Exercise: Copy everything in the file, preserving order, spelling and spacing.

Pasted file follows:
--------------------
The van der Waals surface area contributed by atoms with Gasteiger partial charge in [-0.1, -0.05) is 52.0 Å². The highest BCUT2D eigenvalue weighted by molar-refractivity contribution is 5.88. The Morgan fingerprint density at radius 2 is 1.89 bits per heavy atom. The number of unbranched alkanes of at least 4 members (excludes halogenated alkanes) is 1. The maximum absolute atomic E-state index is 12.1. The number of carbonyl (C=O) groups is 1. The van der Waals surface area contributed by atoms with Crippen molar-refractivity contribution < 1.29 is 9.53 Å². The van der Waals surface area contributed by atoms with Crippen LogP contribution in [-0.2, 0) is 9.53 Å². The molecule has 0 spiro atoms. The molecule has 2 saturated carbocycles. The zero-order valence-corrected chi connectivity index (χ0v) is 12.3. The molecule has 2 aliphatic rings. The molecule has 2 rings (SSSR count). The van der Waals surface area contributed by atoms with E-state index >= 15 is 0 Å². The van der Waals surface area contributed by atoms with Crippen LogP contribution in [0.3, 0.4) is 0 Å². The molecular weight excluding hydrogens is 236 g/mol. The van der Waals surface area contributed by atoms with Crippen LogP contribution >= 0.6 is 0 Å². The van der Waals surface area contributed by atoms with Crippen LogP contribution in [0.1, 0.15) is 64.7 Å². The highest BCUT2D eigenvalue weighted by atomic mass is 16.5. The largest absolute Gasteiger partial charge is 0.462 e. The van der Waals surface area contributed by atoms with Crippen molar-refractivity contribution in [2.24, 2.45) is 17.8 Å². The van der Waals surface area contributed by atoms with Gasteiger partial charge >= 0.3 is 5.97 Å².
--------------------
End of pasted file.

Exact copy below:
The van der Waals surface area contributed by atoms with Gasteiger partial charge in [-0.1, -0.05) is 52.0 Å². The highest BCUT2D eigenvalue weighted by molar-refractivity contribution is 5.88. The Morgan fingerprint density at radius 2 is 1.89 bits per heavy atom. The number of unbranched alkanes of at least 4 members (excludes halogenated alkanes) is 1. The maximum absolute atomic E-state index is 12.1. The number of carbonyl (C=O) groups is 1. The van der Waals surface area contributed by atoms with Crippen molar-refractivity contribution < 1.29 is 9.53 Å². The van der Waals surface area contributed by atoms with Crippen LogP contribution in [-0.2, 0) is 9.53 Å². The molecule has 0 spiro atoms. The molecule has 2 saturated carbocycles. The zero-order valence-corrected chi connectivity index (χ0v) is 12.3. The molecule has 2 aliphatic rings. The molecule has 2 rings (SSSR count). The van der Waals surface area contributed by atoms with E-state index >= 15 is 0 Å². The van der Waals surface area contributed by atoms with Crippen LogP contribution in [0.3, 0.4) is 0 Å². The molecular weight excluding hydrogens is 236 g/mol. The van der Waals surface area contributed by atoms with Crippen LogP contribution >= 0.6 is 0 Å². The van der Waals surface area contributed by atoms with Crippen LogP contribution in [0.1, 0.15) is 64.7 Å². The highest BCUT2D eigenvalue weighted by atomic mass is 16.5. The largest absolute Gasteiger partial charge is 0.462 e. The van der Waals surface area contributed by atoms with Crippen molar-refractivity contribution in [2.24, 2.45) is 17.8 Å². The van der Waals surface area contributed by atoms with Gasteiger partial charge >= 0.3 is 5.97 Å².